I see women and men who come into my practice every day because their doctor told them their sexual dysfunction all in their head or their partner gave them an ultimatum.
The origins of their dysfunction vary, from sexual abuse to situational. They all have different stories but one question:
Am I normal?
For so long, people who suffer with sexual disorders or functions suffer in silence due to embarrassment and judgment. When they finally get up the courage to see a physician, some go through further embarrassment with exams and questioning. By the time some of my clients get to me, they just want validation, to prove that they are not crazy and it’s not all in their head.
So, what is healthy sexual functioning?
Sexual functioning involves the mind and the body. I know the study of biology may not thrill, but knowledge is power. The nervous, circulatory and hormonal systems all work together to help us with the sexual response. So just think, behind that look or touch you have a whole system preparing you for sex.
The sexual response system is not only found in our genitals. Our sexual response cycle has four stages:
- Desire – the wish to have sexual activity. This is triggered by those sexual thoughts and fantasies you get in your head, by verbal cues from a partner, through whispers or erotic talk, and by visual stimulation, by looking at something you find attractive. This is also the phase that some say they lack. Nothing seems desirable to people with a low libido. With education and exploration desire can be found again!
- Arousal – this is when your body gets excited. The blood starts flowing to your genitals causing erection for men and enlargement of the clitoris for women. This phase sometimes has complications due to poor health and diet, causing inflammation in the body. Some surgeries and medicines also can interfere with this stage, and it changes with age. What excited you in your 20s may not do it for you in your 30s or even 40s. Everything changes, even what gets you excited. Many seek therapy to find their arousal but together we figure out its not gone it’s just in a different form of touch or thought.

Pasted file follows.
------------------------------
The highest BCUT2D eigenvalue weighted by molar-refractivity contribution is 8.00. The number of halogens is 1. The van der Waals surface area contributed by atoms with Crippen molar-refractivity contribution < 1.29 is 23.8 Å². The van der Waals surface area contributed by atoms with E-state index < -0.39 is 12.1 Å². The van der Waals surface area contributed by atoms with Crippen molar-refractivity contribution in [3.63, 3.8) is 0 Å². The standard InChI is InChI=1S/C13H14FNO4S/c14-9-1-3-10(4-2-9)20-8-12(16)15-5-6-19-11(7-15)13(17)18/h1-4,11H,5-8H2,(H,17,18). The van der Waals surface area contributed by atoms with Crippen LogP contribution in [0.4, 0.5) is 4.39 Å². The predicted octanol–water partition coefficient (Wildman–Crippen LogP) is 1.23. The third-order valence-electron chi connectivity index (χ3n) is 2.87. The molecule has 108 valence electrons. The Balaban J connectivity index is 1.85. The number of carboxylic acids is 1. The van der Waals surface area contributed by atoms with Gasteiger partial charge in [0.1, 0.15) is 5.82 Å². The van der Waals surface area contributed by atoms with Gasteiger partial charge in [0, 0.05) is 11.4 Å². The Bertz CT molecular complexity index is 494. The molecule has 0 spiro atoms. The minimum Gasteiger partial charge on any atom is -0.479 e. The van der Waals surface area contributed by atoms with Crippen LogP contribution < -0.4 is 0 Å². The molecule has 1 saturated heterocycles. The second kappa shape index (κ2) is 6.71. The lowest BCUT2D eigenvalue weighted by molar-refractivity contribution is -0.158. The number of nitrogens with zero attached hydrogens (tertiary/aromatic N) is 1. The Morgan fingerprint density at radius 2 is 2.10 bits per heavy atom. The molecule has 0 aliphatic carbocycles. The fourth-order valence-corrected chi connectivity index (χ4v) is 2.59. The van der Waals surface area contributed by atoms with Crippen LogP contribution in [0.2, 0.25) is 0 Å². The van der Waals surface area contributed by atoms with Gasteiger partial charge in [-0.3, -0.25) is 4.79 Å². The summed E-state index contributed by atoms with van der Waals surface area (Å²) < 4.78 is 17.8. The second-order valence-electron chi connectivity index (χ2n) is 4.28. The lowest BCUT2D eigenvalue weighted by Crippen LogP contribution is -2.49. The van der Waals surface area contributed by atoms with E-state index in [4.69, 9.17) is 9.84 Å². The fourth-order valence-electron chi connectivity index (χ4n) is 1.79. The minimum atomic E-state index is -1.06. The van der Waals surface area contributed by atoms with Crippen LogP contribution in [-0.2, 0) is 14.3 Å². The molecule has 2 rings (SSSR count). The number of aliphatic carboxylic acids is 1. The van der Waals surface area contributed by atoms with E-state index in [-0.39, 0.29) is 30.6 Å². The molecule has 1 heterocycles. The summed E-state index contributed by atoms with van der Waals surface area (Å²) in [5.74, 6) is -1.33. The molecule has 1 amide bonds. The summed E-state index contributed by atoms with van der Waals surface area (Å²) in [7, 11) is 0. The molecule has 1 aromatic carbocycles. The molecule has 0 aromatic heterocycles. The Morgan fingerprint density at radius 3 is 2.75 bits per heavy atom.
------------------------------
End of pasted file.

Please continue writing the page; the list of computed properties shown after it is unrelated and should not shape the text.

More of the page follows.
- Orgasm – The Big “O”. It is the peak of climax of sexual excitement. Both men and women experience muscle tension and contractions of the pelvic muscle. By the sounds of it you would think it was painful, but many find it pleasurable. Orgasms are a myth to some and plentiful in others. All sexual excitement doesn’t have to end orgasm. Many have good sex lives without ever experiencing orgasms. A few people can experience pain during this phase and so try to avoid it. Even a smaller few can orgasm by force of their thoughts. Women come into therapy ready to experience orgasm after trauma, lack of education and self-neglect. Men can seek therapy to assist in transition with aging, medications, or after surgery.
- Resolution – When I hear this I think of it meaning the answer to a problem, but in fact it is the feeling that follows orgasm, which is also called the refractory period. Your muscles start to relax, you regain all your senses and a sense of wellbeing washes over you. It’s the goal of many after sexual excitement. Some may drift to sleep while others curl up and don’t want to be touched; it can vary with each person. Men may need some time in between this phase and erection again, while women are able to respond right away with additional stimuli to reach orgasm once more.
Sex therapy works well in dealing with sexual dysfunction as it relates to possible psychological stressors and conflicts:
- Performance anxiety
- Religious beliefs
- Sexual trauma
- Lack of sex education
A doctor may want to rule out any medical factors causing sexual dysfunction and a good sex therapist can help you deal with a possible disorder. Sex therapy has its benefits.
I love when clients breathe a sigh of relief to find out they are in fact normal and very unique!